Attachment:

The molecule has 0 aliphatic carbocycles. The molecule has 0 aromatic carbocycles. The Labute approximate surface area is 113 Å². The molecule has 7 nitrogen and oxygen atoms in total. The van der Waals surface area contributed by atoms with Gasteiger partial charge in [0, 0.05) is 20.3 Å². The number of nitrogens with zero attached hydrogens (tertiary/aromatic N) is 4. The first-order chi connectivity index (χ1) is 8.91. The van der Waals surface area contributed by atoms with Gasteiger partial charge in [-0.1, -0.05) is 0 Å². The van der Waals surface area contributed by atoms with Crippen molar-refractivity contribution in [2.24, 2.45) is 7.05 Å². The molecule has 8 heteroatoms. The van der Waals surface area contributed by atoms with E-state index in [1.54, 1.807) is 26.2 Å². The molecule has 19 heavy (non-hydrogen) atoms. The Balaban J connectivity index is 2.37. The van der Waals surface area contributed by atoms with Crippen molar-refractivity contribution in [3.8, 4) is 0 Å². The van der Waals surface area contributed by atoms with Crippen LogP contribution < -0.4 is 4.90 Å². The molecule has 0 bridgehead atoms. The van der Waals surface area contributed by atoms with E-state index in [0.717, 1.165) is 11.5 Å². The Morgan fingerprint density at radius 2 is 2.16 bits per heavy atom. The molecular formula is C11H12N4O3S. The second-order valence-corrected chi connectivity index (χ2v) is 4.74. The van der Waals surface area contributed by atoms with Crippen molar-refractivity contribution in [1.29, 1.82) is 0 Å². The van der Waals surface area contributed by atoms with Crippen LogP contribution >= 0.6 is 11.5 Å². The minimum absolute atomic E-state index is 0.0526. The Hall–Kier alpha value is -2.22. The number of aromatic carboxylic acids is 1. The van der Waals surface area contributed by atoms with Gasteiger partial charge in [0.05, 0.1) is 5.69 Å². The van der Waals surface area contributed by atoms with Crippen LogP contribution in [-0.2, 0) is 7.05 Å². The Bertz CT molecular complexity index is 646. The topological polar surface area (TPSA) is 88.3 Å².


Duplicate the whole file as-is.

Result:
The molecule has 0 aliphatic carbocycles. The molecule has 0 aromatic carbocycles. The Labute approximate surface area is 113 Å². The molecule has 7 nitrogen and oxygen atoms in total. The van der Waals surface area contributed by atoms with Gasteiger partial charge in [0, 0.05) is 20.3 Å². The number of nitrogens with zero attached hydrogens (tertiary/aromatic N) is 4. The first-order chi connectivity index (χ1) is 8.91. The van der Waals surface area contributed by atoms with Gasteiger partial charge in [-0.1, -0.05) is 0 Å². The van der Waals surface area contributed by atoms with Crippen molar-refractivity contribution in [2.24, 2.45) is 7.05 Å². The molecule has 8 heteroatoms. The van der Waals surface area contributed by atoms with E-state index in [1.54, 1.807) is 26.2 Å². The molecule has 19 heavy (non-hydrogen) atoms. The Balaban J connectivity index is 2.37. The van der Waals surface area contributed by atoms with Crippen molar-refractivity contribution in [3.8, 4) is 0 Å². The van der Waals surface area contributed by atoms with Crippen LogP contribution < -0.4 is 4.90 Å². The molecule has 0 bridgehead atoms. The van der Waals surface area contributed by atoms with E-state index in [0.717, 1.165) is 11.5 Å². The Morgan fingerprint density at radius 2 is 2.16 bits per heavy atom. The molecular formula is C11H12N4O3S. The second-order valence-corrected chi connectivity index (χ2v) is 4.74. The van der Waals surface area contributed by atoms with Crippen molar-refractivity contribution in [1.29, 1.82) is 0 Å². The van der Waals surface area contributed by atoms with Crippen LogP contribution >= 0.6 is 11.5 Å². The minimum absolute atomic E-state index is 0.0526. The Hall–Kier alpha value is -2.22. The number of aromatic carboxylic acids is 1. The van der Waals surface area contributed by atoms with Gasteiger partial charge in [0.05, 0.1) is 5.69 Å². The van der Waals surface area contributed by atoms with Crippen LogP contribution in [-0.2, 0) is 7.05 Å². The Bertz CT molecular complexity index is 646. The topological polar surface area (TPSA) is 88.3 Å².